The Azara of the Beis Hamikdash was surpisingly small, 187 x 135 amos, 25425 square amos. Even assuming a large amah like the Chazon Ish, of 24 inches, that makes the Azara about 50,000 square feet. Of course the Azara had things in it like the kevesh, mizbeach, kiyor, shulchanos, amudim and taba'os which took up space, but even ignoring these this would allow a maximum of 10,000 people (5sq feet a person) in the Azara at one time. Even halving the space requirements per person to 2.5 sq feet a person gets us to a maximum of 20,000 people in the Azara at one time (again ignoring all of the "furniture").

This becomes very important on Erev Pesach when the Korban Pesach needs to be sacrificed in the afternoon. The Gemara in Pesachim (64b) states that King Agrippas wanted to take a census so he had the Kohanim count the number of Korban Pesachs that were brought and it came out to 1.2 million korbanos, 12 million people (10 to a korban).

How could they possibly have fit all of the people and animals in the Azara? The Gemara states that the Korban Pesach is brought in 3 shifts. 1.2 million korbanos means 1.2 million animals and at least 1.2 million people, even in 3 even shifts that is 400,000 people and animals a shift!!! As was pointed out above there is no way to fit in even a fraction of the people and animals required per shift. In addition, moving 400,000 people into and out of a confined space takes hours, the whole 3.5 hours would have been taken up by simply trying to get the people in and out without having time to do anything.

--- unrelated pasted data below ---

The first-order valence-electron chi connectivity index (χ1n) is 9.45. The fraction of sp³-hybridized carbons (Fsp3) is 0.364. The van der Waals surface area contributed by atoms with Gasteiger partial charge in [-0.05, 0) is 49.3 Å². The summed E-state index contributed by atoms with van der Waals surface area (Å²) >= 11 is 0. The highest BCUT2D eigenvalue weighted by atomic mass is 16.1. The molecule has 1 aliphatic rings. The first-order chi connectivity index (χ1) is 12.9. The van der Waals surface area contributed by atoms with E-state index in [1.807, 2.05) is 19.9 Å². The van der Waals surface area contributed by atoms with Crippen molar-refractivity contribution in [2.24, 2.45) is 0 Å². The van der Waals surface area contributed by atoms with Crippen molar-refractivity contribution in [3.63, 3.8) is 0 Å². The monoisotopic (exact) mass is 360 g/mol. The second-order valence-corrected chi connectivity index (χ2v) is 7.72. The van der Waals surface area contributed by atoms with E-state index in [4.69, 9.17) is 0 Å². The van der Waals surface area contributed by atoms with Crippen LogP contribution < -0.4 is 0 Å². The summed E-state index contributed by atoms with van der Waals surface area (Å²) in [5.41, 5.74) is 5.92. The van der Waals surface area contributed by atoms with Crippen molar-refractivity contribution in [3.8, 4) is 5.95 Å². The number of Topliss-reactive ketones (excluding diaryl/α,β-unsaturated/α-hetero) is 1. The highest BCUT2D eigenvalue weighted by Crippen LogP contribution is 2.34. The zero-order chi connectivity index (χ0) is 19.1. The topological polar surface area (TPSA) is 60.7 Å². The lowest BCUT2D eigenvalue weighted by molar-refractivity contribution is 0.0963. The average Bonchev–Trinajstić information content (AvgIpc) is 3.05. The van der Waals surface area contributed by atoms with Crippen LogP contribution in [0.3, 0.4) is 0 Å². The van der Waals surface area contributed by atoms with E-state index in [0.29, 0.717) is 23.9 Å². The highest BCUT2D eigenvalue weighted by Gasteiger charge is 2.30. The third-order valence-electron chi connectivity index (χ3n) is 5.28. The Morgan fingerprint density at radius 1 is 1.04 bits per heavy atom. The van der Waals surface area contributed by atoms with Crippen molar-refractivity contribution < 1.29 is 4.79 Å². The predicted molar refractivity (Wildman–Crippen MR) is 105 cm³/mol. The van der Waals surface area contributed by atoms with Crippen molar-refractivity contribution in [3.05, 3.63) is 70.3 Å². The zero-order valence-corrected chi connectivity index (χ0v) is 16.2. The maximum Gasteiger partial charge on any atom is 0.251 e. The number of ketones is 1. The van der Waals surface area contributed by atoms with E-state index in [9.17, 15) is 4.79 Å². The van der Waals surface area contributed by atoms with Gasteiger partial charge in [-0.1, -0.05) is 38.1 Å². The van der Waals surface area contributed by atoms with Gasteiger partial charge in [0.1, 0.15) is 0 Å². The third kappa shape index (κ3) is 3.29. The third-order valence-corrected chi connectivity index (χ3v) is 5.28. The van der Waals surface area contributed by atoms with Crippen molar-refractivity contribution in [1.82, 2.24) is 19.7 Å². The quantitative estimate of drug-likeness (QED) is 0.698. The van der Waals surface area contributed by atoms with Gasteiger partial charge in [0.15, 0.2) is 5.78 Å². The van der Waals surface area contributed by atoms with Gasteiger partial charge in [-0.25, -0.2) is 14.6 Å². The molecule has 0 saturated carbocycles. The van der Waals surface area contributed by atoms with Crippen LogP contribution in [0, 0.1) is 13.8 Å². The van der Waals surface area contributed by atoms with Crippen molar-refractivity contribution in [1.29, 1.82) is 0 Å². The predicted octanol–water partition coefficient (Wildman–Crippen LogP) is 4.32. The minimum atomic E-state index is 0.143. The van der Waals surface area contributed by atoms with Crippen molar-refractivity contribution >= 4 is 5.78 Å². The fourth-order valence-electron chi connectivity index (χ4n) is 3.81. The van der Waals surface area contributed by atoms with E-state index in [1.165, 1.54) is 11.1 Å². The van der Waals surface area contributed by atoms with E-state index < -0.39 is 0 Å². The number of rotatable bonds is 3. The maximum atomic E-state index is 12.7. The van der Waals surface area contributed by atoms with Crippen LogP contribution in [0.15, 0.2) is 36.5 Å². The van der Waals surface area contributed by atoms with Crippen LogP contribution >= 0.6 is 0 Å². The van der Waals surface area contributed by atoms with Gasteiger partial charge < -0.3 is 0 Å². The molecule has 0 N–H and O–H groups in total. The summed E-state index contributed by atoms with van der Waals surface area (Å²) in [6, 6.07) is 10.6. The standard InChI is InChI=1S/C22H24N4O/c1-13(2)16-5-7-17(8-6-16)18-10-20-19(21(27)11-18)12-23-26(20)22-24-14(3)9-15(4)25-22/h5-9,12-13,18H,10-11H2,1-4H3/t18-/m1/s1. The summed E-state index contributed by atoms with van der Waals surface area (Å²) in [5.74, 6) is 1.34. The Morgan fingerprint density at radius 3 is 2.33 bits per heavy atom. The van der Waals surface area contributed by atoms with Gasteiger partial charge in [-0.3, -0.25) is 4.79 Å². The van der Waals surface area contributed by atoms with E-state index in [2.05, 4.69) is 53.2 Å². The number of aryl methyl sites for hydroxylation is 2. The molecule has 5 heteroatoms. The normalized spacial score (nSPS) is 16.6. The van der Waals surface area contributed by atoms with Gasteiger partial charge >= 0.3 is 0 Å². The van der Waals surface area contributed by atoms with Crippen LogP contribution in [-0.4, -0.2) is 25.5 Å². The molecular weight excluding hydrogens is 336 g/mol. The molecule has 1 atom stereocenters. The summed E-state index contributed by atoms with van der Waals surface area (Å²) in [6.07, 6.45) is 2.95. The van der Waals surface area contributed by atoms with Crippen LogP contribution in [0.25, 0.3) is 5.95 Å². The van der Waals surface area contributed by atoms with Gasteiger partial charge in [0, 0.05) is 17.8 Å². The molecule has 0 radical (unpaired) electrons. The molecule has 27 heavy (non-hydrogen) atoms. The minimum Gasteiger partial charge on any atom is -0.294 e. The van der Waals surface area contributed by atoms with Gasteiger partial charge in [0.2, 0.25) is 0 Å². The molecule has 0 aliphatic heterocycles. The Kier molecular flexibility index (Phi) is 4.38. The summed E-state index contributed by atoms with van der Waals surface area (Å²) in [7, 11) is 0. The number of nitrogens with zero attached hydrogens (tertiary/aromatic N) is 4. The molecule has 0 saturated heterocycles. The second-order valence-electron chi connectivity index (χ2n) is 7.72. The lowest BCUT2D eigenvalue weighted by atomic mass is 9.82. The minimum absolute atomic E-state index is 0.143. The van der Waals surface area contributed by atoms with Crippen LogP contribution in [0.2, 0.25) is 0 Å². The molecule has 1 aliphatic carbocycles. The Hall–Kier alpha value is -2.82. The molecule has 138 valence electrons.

This leads to the question that given the dimensions of the Beis Hamikdash and the number of people, how did everyone ever bring a korban pesach? The numbers just don't work.

There is another related question that needs to be raised as well. The Korban Pesach is only brought in the afternoon of the 14th of Nisan after the korban tamid is brought. The Mishna (58a) states that on Erev Pesach the Tamid was brought from 7.5 - 8.5. That leaves just 3.5 hours (8.5 -12) to bring the korban pesachs. That means that they had to sacrifice over 340,000 korbanos an hour, over 5700 a minute and over 95 a second. That is simply impossible. Let's think about what needed to be
A. shechita
B. collect the blood
C. sprinkle the blood on the mizbeach
D. Skin the animal and take out the organs to be burned on the mizbeach.

All of this at the pace of 95 a second???

Just for comparison a modern slaughterhouse kills about 1000 animals an
hour, so in the time allotted could get to 3500 animals.

Nowhere in the Gemara (or in any of the Rishonim/Acharonim that I saw) is
there even a hint that these numbers are not real.

Some want to answer that you are right, it's impossible under normal conditions, and therefore, it must have been miraculous. However, this answer is very difficult for a number of reasons:

  1. The Gemara on the same Daf (Pesachim 64b) has a dispute between Abaye and Rava how the doors to the Azara were closed when they were makriv the korban pesach. Abaye says that they were closed by a miracle and Rava says that they were closed by the Kohanim and the dispute revolves around whether we can rely on a miracle to close the doors. However, if the entirety of the hakrava of the korban pesach was ma'aseh nissim from beginning to end, then Rava's position is completely untenable.  Nobody went into the Azarah for pesach without relying on countless miracles, so why is the closing of a door by a miracle a problem but all of the other miracles were not? Additionally, in a machlokes Abaye and Rava we always pasken like Rava (except for 6 cases, this not being one of them) so halacha l'ma'seh we should pasken that we can't rely on miracles.